by Hillary Langford
There’s nothing ordinary about Garden Grove Brewing and Urban Winery. From its cozy digs in Richmond’s Carytown shopping district to a brewer who embraces sustainability and a little bit of weird science, this purveyor of genre-bending beer, wild fermented wine, cider and mead is one of the more interesting and undersung players in the regional brew game.
In 2013, Ryan Mitchell left a corporate gig and started looking for the right brewer with whom to partner. He found Mike Brandt, a self-professed “nerdy agriculture person” obsessed with fermentation science and locally sourced ingredients. Two years later, the pair opened Garden Grove and started offering outside-the-norm beers and gluten-free, wine-like options called “sparklers.”
The vibe inside Garden Grove is more coffee shop than brewery. Depending on the night, you might happen upon a beer dinner, a Dungeons & Dragon game or some jam circle of bluegrass musicians.
Brandt, who has a master’s degree in environmental studies and worked as an agricultural research scientist at Virginia State University, boasts an impressive – if not typical – resume. He worked as a brewer at Calhoun Brewing and as head winemaker at Naked Mountain Winery and Linden Vineyards. And in both industries he learned the value of quality ingredients.
“Why do people want a beer with artificial colors and refined sugars? People get way too excited about Oreos and Sour Patch Kidsbeing added to beer,” he says. “Breweries and wineries have always been directly tied to agriculture; it’s supposed to be simpatico. In my opinion, and it’s just an opinion, you don’t respect your beer or your other ingredients doing stuff like that. It’s poison and I’m not doing it.”
Brandt seeks sustainability and adventure. He forages for ingredients and also grows his own fruits, veggies and herbs in a backyard urban garden. “I usually read up every season to see what’s growing around me,” he says.
He was inspired in part by foodies like Anthony Bourdain and Andrew Zimmern. “Growing up, I loved that those guys were so jazzed not only about the foods that they explored, but the cultures. Exploring that opens up what it means to be a human.”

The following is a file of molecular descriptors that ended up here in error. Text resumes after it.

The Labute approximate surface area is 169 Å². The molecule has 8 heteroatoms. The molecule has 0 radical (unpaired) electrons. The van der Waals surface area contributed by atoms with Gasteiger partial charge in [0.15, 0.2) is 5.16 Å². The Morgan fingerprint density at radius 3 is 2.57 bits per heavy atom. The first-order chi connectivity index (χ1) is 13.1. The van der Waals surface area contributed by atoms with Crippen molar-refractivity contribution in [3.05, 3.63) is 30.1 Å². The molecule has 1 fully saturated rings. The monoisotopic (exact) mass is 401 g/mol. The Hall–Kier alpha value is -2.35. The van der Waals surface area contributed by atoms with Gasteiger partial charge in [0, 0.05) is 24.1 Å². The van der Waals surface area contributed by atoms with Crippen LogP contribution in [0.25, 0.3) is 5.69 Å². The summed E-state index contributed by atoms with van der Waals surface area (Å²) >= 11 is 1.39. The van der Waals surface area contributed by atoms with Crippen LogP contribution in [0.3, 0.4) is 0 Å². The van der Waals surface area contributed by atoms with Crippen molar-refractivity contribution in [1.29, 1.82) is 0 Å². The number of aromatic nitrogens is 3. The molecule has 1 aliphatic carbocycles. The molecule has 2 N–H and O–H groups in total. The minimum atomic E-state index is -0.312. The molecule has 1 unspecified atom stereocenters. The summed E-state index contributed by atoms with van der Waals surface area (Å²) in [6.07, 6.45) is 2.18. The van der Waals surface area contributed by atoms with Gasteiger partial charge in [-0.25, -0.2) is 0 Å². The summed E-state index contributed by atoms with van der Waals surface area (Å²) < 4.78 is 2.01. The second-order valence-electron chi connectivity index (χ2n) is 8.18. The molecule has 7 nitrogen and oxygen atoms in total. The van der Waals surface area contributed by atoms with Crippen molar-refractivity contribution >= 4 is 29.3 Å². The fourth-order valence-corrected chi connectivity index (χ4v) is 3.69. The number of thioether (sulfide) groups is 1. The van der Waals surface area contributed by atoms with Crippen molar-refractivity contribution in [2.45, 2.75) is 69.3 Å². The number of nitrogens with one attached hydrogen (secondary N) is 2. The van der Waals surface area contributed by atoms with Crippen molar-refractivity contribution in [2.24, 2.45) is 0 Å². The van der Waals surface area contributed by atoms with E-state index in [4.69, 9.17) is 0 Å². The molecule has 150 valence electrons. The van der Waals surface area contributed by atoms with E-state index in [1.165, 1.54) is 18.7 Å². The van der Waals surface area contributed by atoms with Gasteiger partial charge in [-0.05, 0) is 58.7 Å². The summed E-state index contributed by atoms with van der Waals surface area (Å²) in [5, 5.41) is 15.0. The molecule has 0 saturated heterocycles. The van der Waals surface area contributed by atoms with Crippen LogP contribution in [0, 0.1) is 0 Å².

The customers are not always thrilled with his experiments. He brewed a Mexican lager once that featured lime basil. Some customers were upset that it didn’t taste like full-on lime juice. “Lime basil is named that because it has some lime-esque aromas to it but … it’s basil,” he says.
That’s not stopping Brandt, who says people just need to give things a go and judge less. At Garden Grove, you might find a Bordeaux wine and cider concoction alongside sparkling meads and barrel-aged Belgians.
For this story, I tried several, including:
Synthesis. Equal parts barleywine, white tawny port and mead, this drink offers a flowery, honey-kissed sucker punch at 16 percent alcohol by volume.
Death. A Belgian quad that walks the line between beer and wine perfectly (and rightfully snagged Virginia Craft Beer Cup honors in 2016 and 2017).
Foxy Flora. This sparkling honey wine with slight berry burst and low ABV is perfect for the summer months.
Garden Grove doesn’t distribute widely nor does it advertise, so it has remained something of a hidden gem. If you want to check out its offerings, you’ll have to make the trek to Richmond.
“If I wanted to be wildly successful, I could follow trends. I could easily brew hazy IPAs and stouts all day,” he says. “I choose to be myself.”